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Archbishop urges Anglicans to adopt unity pact
LONDON (Reuters) - The Archbishop of Canterbury, Rowan Williams, urged the worldwide Anglican community on Tuesday to adopt an agreement designed to maintain unity over divisive issues such as gay bishops and same-sex unions.
Williams, the spiritual leader of the world's 80 million Anglicans, is struggling to prevent disputes tearing apart the federation of 38 churches.
The proposed agreement, called a covenant, would require member churches to undertake not to act in a way likely to upset fellow Anglicans in other countries.
"It is an illusion to think that without some changes the Communion will carry on as usual," the archbishop told the General Synod, the governing body of the Church of England, the Anglican mother church.
"The unpalatable fact is that certain decisions in any province affect all," he said.
"If we ignore this, we ignore what is already a real danger, the piece-by-piece dissolution of the Communion and the emergence of new structures in which relation to the Church of England and the See of Canterbury are likely not to figure significantly."
The covenant was first proposed in 2004 after tension rose over the consecration of an openly gay bishop at the Episcopal Church, the official U.S. member church in the Communion.
Relations between Anglican churches became more fractious after conservative churches, mostly in Africa, responded by appointing bishops to serve in other countries, including the United States.
The covenant commits member churches to mutual accountability and consultation for settling disputes. Unlike Roman Catholicism, Anglicanism gives its leader no direct power over all members.
The synod, newly elected for a five-year term, will discuss the covenant on Wednesday.
"PAINFUL CHOICES" AHEAD -- QUEEN
The covenant has polarized opinion among Anglicans, those on the liberal wing fearing it could result in a dogmatic, centralized disciplinary structure.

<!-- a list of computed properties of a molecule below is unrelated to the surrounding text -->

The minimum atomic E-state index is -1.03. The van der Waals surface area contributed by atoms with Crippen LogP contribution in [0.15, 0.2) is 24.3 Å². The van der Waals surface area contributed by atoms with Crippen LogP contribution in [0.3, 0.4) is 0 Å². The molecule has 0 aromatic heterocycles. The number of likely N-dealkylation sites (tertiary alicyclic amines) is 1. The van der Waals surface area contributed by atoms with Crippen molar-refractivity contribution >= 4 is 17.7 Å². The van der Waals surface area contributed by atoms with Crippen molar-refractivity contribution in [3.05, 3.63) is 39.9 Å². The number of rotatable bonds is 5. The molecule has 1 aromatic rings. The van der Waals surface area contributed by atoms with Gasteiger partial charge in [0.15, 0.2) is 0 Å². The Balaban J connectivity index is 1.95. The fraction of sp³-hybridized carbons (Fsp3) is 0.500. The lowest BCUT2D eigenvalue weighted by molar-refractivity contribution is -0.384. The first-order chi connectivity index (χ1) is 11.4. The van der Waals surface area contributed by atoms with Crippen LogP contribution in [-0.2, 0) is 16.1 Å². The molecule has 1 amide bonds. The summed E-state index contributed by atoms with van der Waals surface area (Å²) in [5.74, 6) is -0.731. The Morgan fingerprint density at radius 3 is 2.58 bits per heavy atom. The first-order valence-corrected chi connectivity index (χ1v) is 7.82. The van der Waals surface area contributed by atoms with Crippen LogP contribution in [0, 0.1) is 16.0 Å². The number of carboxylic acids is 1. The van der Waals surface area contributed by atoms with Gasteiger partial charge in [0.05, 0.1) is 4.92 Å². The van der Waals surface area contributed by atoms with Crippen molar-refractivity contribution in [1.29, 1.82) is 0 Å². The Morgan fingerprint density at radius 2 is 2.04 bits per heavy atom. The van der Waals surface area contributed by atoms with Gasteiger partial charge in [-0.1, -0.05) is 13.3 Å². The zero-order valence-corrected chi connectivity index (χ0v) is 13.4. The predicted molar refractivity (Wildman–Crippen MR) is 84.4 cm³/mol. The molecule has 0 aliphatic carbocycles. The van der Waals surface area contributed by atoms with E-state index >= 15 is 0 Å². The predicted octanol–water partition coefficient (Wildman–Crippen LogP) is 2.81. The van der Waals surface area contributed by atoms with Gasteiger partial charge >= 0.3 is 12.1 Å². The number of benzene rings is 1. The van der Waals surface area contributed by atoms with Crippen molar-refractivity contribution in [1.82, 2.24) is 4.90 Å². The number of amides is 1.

Conservative Anglicans support the covenant, but have complained it no longer goes far enough in disciplining churches which step out of line.
Liberal groups launched an international campaign against the covenant last month, saying it threatened to reinstate control by foreign bishops, something King Henry VIII rejected nearly 500 years ago when he broke away from the Roman Catholic Church based in Rome.
The Anglican Church of Mexico is the only province to have accepted the covenant so far.
Williams said the pact would not create a centralized system, and that it was "dispiriting to see the Covenant still being represented as a tool of exclusion and tyranny."
Another divisive issue the Church of England (CoE) is set to discuss during the current parliamentary term is the consecration of women as bishops.
Queen Elizabeth, supreme governor of the CoE, said during the synod's formal opening that the next five years "will not always be straightforward," and many issues had yet to be resolved.
"Some will, no doubt, involve difficult, even painful, choices," she said. "But Christian history suggests that times of growth and spiritual vigour have often coincided with periods of challenge and testing."
(Editing by Tim Pearce)
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